Uncategorized

Sustainable, biodiverse mid-rise development for Fishermans Bend

This post is about research recently featured in The Age that promotes an alternative approach to urban development in Melbourne.  This post also appears on RMIT's Interdisciplinary Conservation Science Research Group's blog. https://youtu.be/G3ywg5psAUI The case for an alternative Current approaches to urban development in Melbourne focus on low-density urban sprawl and high-density high-rise. In middle-ring… Continue reading Sustainable, biodiverse mid-rise development for Fishermans Bend

Advertisements
Uncategorized

Detectability, threatened species and environmental impact assessments

This blog post is about an upcoming paper in Conservation Biology. It is now widely accepted that many species are not perfectly detectable during an ecological survey. This means that, sometimes, a species that is present at a site will not be detected by an observer (or observers) during a survey of that site. The… Continue reading Detectability, threatened species and environmental impact assessments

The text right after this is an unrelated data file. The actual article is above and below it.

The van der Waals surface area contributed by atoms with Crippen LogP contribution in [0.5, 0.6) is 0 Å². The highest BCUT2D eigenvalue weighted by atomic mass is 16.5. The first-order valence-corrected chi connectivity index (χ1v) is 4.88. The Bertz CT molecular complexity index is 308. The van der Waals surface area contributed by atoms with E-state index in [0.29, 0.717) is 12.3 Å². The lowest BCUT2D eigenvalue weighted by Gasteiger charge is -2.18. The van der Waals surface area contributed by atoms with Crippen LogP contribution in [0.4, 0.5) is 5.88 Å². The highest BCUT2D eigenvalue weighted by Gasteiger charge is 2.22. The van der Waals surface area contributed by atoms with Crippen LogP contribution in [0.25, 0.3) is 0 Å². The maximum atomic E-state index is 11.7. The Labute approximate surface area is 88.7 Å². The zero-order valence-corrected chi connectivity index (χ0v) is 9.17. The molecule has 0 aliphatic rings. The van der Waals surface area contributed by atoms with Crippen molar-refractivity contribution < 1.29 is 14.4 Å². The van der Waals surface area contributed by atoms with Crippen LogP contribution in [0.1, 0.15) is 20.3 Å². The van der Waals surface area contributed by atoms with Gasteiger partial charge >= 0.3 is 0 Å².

New research

A new, trait-based model of detectability

Garrard, G. E., McCarthy, M. A., Williams, N. S. G., Bekessy, S. A., Wintle, B. A. (2012), A general model of detectability using species traits. Methods in Ecology and Evolution*. doi: 10.1111/j.2041-210x.2012.00257.x This post is about a new paper now available online in Methods in Ecology and Evolution.  Please email me at georgia.garrard@rmit.edu.au if you’d like… Continue reading A new, trait-based model of detectability

New research

Data, data, everywhere!

Ecologists are reluctant to make use of existing data and information when conducting analyses because of concerns regarding inconsistencies in data collection, analysis and sample sizes.  This means that ecologists often feel that they must collect all the data required for a study or, conversely, that there is insufficient data to conduct the study.  But… Continue reading Data, data, everywhere!